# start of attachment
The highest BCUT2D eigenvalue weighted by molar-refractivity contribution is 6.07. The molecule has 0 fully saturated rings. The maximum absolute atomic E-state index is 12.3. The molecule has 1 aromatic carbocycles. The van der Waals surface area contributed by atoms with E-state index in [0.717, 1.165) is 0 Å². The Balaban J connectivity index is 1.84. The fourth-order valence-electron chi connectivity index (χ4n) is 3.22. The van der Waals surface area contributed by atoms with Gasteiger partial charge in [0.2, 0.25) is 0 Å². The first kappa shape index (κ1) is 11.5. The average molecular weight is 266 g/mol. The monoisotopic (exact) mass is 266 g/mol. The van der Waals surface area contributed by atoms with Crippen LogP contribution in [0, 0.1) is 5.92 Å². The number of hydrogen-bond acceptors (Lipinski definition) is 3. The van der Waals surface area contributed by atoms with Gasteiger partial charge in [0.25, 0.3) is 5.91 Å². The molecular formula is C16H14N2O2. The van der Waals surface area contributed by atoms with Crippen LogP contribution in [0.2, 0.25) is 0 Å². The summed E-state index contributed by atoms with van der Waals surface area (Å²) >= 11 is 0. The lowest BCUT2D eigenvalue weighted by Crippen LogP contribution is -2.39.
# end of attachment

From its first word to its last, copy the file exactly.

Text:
The highest BCUT2D eigenvalue weighted by molar-refractivity contribution is 6.07. The molecule has 0 fully saturated rings. The maximum absolute atomic E-state index is 12.3. The molecule has 1 aromatic carbocycles. The van der Waals surface area contributed by atoms with E-state index in [0.717, 1.165) is 0 Å². The Balaban J connectivity index is 1.84. The fourth-order valence-electron chi connectivity index (χ4n) is 3.22. The van der Waals surface area contributed by atoms with Gasteiger partial charge in [0.2, 0.25) is 0 Å². The first kappa shape index (κ1) is 11.5. The average molecular weight is 266 g/mol. The monoisotopic (exact) mass is 266 g/mol. The van der Waals surface area contributed by atoms with Crippen LogP contribution in [0, 0.1) is 5.92 Å². The number of hydrogen-bond acceptors (Lipinski definition) is 3. The van der Waals surface area contributed by atoms with Gasteiger partial charge in [0.25, 0.3) is 5.91 Å². The molecular formula is C16H14N2O2. The van der Waals surface area contributed by atoms with Crippen LogP contribution in [0.2, 0.25) is 0 Å². The summed E-state index contributed by atoms with van der Waals surface area (Å²) >= 11 is 0. The lowest BCUT2D eigenvalue weighted by Crippen LogP contribution is -2.39.